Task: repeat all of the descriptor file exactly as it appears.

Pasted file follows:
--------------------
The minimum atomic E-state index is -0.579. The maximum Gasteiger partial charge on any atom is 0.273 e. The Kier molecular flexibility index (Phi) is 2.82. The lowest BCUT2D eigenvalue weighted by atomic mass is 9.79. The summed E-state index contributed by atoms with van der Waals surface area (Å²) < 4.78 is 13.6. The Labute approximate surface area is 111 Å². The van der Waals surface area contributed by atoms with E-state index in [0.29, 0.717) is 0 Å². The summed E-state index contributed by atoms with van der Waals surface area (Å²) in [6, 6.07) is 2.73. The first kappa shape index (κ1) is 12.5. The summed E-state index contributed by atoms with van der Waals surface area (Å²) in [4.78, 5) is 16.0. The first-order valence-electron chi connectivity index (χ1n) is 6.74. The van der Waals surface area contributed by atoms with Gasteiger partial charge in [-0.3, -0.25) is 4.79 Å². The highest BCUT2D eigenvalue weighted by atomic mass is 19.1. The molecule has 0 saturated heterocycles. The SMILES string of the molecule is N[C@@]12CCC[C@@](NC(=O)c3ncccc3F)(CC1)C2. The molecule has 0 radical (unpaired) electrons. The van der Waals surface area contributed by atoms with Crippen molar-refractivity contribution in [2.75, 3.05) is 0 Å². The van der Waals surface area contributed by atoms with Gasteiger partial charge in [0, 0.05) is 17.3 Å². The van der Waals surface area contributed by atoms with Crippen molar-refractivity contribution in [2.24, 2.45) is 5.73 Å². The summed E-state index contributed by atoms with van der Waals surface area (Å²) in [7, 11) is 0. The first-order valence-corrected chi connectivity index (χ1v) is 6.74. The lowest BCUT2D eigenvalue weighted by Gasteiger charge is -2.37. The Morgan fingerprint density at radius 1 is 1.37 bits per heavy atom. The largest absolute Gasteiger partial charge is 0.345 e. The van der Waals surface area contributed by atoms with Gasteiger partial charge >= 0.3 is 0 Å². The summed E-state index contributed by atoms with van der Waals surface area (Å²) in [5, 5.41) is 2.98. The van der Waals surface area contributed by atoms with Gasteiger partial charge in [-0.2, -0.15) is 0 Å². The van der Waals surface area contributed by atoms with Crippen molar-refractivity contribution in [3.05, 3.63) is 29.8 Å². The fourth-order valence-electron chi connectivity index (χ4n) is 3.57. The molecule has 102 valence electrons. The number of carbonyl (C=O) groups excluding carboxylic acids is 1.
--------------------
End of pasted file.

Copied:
The minimum atomic E-state index is -0.579. The maximum Gasteiger partial charge on any atom is 0.273 e. The Kier molecular flexibility index (Phi) is 2.82. The lowest BCUT2D eigenvalue weighted by atomic mass is 9.79. The summed E-state index contributed by atoms with van der Waals surface area (Å²) < 4.78 is 13.6. The Labute approximate surface area is 111 Å². The van der Waals surface area contributed by atoms with E-state index in [0.29, 0.717) is 0 Å². The summed E-state index contributed by atoms with van der Waals surface area (Å²) in [6, 6.07) is 2.73. The first kappa shape index (κ1) is 12.5. The summed E-state index contributed by atoms with van der Waals surface area (Å²) in [4.78, 5) is 16.0. The first-order valence-electron chi connectivity index (χ1n) is 6.74. The van der Waals surface area contributed by atoms with Gasteiger partial charge in [-0.3, -0.25) is 4.79 Å². The highest BCUT2D eigenvalue weighted by atomic mass is 19.1. The molecule has 0 saturated heterocycles. The SMILES string of the molecule is N[C@@]12CCC[C@@](NC(=O)c3ncccc3F)(CC1)C2. The molecule has 0 radical (unpaired) electrons. The van der Waals surface area contributed by atoms with Crippen molar-refractivity contribution in [2.75, 3.05) is 0 Å². The van der Waals surface area contributed by atoms with Gasteiger partial charge in [0, 0.05) is 17.3 Å². The van der Waals surface area contributed by atoms with Crippen molar-refractivity contribution in [2.24, 2.45) is 5.73 Å². The summed E-state index contributed by atoms with van der Waals surface area (Å²) in [7, 11) is 0. The first-order valence-corrected chi connectivity index (χ1v) is 6.74. The lowest BCUT2D eigenvalue weighted by Gasteiger charge is -2.37. The Morgan fingerprint density at radius 1 is 1.37 bits per heavy atom. The largest absolute Gasteiger partial charge is 0.345 e. The van der Waals surface area contributed by atoms with Gasteiger partial charge >= 0.3 is 0 Å². The summed E-state index contributed by atoms with van der Waals surface area (Å²) in [5, 5.41) is 2.98. The van der Waals surface area contributed by atoms with Gasteiger partial charge in [-0.2, -0.15) is 0 Å². The van der Waals surface area contributed by atoms with Crippen molar-refractivity contribution in [3.05, 3.63) is 29.8 Å². The fourth-order valence-electron chi connectivity index (χ4n) is 3.57. The molecule has 102 valence electrons. The number of carbonyl (C=O) groups excluding carboxylic acids is 1.